Unmasking social distant damage of developed regions’ lifestyle: A decoupling analysis of the indecent labour footprint
Jorge Zafrilla and
PLOS ONE, 2020, vol. 15, issue 4, 1-17
A fair path to achieve a sustainable world would imply reducing the eventual negative effects linked to the production process while increasing economic output, which is referred to in the literature as impact decoupling. This article aims to assess whether global consumption chains are currently on the decoupling path or not, from a social point of view. Specifically, we address the working conditions which developed societies’ lifestyle sparked at a distance in global factory countries, focusing on the most harmful consequences of an indecent work. Additionally, we determine the kind of decoupling observed through the new concept of social footprints’ elasticities with respect to final demand for each region. We employ a Multi-Regional Input-Output model and an own elaboration database of social impacts concerning undignified working conditions. Results indicate that most countries achieved the goal of decoupling occupational injuries -both fatal and non-fatal- from production, while results for forced labour show a slower and sometimes uncertain process of decoupling. European Union and United States’ footprints have been reduced overtime for the three impacts. However, more than half of these footprints are still generated by imports, mainly from developing regions.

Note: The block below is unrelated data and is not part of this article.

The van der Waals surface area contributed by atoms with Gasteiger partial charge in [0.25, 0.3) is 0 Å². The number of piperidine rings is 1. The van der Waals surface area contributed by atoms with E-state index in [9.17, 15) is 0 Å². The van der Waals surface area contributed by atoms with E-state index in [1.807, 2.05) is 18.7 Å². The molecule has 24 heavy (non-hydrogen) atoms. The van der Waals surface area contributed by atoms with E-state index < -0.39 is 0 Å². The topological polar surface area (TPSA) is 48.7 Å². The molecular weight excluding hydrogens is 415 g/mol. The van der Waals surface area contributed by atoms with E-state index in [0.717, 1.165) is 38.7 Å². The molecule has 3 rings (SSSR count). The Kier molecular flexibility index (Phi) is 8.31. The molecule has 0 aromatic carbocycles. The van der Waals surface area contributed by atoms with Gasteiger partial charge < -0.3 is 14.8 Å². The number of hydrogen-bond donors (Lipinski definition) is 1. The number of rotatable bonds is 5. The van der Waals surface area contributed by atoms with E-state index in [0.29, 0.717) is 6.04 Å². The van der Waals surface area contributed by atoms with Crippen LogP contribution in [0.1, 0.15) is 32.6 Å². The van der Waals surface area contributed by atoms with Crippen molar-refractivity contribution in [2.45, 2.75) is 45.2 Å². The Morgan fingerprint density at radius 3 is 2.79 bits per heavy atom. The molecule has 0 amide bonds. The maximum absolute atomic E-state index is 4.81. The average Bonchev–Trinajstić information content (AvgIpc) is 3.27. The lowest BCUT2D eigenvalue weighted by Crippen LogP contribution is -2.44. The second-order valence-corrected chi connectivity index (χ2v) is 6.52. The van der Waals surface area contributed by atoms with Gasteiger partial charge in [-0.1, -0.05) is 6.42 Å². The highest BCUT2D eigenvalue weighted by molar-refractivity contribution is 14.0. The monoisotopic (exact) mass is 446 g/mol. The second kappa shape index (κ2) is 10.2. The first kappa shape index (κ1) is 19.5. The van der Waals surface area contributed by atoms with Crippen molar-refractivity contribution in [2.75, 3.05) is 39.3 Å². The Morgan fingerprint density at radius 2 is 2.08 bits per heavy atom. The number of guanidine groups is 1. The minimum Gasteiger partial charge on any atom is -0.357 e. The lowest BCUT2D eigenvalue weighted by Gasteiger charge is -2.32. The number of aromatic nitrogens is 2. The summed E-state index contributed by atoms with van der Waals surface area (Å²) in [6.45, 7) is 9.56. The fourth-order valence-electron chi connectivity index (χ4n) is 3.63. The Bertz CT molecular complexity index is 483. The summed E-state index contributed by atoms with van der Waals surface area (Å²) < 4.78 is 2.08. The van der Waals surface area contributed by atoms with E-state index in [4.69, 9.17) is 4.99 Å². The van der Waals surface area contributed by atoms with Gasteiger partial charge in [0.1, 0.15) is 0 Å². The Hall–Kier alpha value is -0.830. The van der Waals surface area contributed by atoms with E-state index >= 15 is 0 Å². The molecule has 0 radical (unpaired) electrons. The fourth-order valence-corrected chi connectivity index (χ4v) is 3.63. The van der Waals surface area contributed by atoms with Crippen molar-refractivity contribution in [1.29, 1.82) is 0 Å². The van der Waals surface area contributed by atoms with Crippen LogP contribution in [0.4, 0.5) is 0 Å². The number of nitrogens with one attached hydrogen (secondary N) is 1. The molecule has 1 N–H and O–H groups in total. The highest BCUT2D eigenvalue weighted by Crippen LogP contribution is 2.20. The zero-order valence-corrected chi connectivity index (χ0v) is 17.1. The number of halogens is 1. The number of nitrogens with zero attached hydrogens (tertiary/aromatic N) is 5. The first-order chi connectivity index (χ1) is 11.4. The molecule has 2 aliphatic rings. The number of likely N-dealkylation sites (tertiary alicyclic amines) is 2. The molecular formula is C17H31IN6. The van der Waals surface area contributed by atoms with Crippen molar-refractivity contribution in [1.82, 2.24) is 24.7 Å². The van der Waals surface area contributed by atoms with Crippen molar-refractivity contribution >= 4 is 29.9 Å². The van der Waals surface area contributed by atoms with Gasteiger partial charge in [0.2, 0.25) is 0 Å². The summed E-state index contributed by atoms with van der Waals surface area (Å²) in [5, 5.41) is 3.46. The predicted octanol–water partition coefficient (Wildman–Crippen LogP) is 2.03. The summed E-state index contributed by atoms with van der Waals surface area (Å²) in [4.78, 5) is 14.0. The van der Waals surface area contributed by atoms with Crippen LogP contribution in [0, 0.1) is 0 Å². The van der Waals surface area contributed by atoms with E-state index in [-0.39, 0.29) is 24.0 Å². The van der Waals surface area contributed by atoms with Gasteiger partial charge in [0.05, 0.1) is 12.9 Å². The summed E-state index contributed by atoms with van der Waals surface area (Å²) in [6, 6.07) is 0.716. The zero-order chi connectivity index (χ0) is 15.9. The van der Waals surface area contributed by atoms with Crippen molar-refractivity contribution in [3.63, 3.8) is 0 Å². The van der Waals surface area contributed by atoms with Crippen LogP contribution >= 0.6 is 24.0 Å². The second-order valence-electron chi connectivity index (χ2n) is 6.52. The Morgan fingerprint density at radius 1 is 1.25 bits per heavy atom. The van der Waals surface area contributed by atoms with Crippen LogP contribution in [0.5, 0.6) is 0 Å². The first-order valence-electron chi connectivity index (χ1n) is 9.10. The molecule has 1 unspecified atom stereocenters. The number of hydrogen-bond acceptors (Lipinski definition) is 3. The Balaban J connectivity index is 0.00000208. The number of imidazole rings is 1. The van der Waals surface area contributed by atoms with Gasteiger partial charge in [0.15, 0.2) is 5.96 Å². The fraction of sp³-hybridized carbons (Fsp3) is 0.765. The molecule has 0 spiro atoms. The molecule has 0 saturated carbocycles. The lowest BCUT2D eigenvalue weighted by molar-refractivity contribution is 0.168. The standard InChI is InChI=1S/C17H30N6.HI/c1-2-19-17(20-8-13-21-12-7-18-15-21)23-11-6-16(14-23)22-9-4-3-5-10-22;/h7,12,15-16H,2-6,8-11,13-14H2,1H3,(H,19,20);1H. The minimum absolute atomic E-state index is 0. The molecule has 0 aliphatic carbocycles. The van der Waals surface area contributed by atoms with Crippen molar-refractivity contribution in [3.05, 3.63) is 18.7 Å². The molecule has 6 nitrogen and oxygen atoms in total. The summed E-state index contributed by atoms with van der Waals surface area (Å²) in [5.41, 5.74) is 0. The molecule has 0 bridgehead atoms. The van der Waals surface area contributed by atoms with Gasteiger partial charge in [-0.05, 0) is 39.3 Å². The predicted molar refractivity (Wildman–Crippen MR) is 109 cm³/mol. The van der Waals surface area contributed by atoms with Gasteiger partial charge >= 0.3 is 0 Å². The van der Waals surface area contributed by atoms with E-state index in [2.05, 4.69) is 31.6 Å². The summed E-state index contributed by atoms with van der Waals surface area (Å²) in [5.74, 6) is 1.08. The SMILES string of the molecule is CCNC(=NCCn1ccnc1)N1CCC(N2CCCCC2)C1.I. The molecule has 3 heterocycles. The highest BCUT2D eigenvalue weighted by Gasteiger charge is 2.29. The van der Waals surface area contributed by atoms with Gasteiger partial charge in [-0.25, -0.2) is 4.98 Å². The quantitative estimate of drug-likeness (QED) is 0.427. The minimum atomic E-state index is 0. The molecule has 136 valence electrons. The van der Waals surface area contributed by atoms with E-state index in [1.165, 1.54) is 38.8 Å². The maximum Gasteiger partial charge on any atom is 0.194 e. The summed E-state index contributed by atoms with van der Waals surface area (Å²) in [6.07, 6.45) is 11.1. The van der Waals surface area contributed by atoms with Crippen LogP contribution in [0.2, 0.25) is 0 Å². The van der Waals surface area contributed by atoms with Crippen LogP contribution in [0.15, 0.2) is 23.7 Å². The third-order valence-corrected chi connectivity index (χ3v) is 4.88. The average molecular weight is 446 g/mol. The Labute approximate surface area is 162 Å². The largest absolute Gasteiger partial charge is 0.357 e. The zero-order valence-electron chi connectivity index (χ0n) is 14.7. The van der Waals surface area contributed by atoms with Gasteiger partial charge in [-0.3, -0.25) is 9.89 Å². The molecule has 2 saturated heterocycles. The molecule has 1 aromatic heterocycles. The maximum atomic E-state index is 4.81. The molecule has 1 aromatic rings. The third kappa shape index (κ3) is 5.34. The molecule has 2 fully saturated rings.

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Persistent link: https://EconPapers.repec.org/RePEc:plo:pone00:0228649
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